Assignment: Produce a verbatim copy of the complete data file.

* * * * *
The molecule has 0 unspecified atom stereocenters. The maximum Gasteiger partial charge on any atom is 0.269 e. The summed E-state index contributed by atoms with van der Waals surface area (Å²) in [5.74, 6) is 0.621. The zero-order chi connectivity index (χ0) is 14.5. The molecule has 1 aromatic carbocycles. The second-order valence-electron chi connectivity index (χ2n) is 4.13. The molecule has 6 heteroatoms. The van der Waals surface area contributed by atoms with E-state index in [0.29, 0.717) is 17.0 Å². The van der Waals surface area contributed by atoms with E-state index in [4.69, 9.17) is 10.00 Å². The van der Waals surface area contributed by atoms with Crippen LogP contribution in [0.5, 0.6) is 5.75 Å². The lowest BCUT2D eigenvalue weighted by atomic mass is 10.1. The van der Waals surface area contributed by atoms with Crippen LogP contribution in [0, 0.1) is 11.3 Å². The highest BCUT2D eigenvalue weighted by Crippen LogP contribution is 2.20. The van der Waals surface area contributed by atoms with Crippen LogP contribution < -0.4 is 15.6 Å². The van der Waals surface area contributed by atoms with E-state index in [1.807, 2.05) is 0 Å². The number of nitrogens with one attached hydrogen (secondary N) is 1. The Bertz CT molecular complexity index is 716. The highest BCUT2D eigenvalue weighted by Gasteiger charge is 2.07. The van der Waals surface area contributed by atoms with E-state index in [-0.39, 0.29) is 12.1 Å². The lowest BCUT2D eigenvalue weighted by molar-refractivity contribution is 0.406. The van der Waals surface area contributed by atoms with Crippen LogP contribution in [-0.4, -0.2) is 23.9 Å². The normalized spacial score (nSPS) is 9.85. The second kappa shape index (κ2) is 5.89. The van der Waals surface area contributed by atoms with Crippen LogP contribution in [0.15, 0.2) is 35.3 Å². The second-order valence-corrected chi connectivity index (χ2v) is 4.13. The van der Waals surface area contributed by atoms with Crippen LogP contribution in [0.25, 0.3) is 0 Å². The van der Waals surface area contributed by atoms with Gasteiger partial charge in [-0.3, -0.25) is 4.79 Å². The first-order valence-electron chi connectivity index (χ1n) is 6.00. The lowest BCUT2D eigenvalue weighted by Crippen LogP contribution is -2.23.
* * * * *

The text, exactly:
The molecule has 0 unspecified atom stereocenters. The maximum Gasteiger partial charge on any atom is 0.269 e. The summed E-state index contributed by atoms with van der Waals surface area (Å²) in [5.74, 6) is 0.621. The zero-order chi connectivity index (χ0) is 14.5. The molecule has 1 aromatic carbocycles. The second-order valence-electron chi connectivity index (χ2n) is 4.13. The molecule has 6 heteroatoms. The van der Waals surface area contributed by atoms with E-state index in [0.29, 0.717) is 17.0 Å². The van der Waals surface area contributed by atoms with E-state index in [4.69, 9.17) is 10.00 Å². The van der Waals surface area contributed by atoms with Crippen LogP contribution in [0.5, 0.6) is 5.75 Å². The lowest BCUT2D eigenvalue weighted by atomic mass is 10.1. The van der Waals surface area contributed by atoms with Crippen LogP contribution in [0, 0.1) is 11.3 Å². The highest BCUT2D eigenvalue weighted by Crippen LogP contribution is 2.20. The van der Waals surface area contributed by atoms with Crippen LogP contribution < -0.4 is 15.6 Å². The van der Waals surface area contributed by atoms with E-state index in [1.807, 2.05) is 0 Å². The number of nitrogens with one attached hydrogen (secondary N) is 1. The Bertz CT molecular complexity index is 716. The highest BCUT2D eigenvalue weighted by Gasteiger charge is 2.07. The van der Waals surface area contributed by atoms with E-state index in [-0.39, 0.29) is 12.1 Å². The lowest BCUT2D eigenvalue weighted by molar-refractivity contribution is 0.406. The van der Waals surface area contributed by atoms with Crippen LogP contribution in [-0.4, -0.2) is 23.9 Å². The normalized spacial score (nSPS) is 9.85. The second kappa shape index (κ2) is 5.89. The van der Waals surface area contributed by atoms with Crippen LogP contribution in [0.15, 0.2) is 35.3 Å². The second-order valence-corrected chi connectivity index (χ2v) is 4.13. The van der Waals surface area contributed by atoms with Crippen LogP contribution in [0.25, 0.3) is 0 Å². The van der Waals surface area contributed by atoms with Gasteiger partial charge in [-0.3, -0.25) is 4.79 Å². The first-order valence-electron chi connectivity index (χ1n) is 6.00. The lowest BCUT2D eigenvalue weighted by Crippen LogP contribution is -2.23.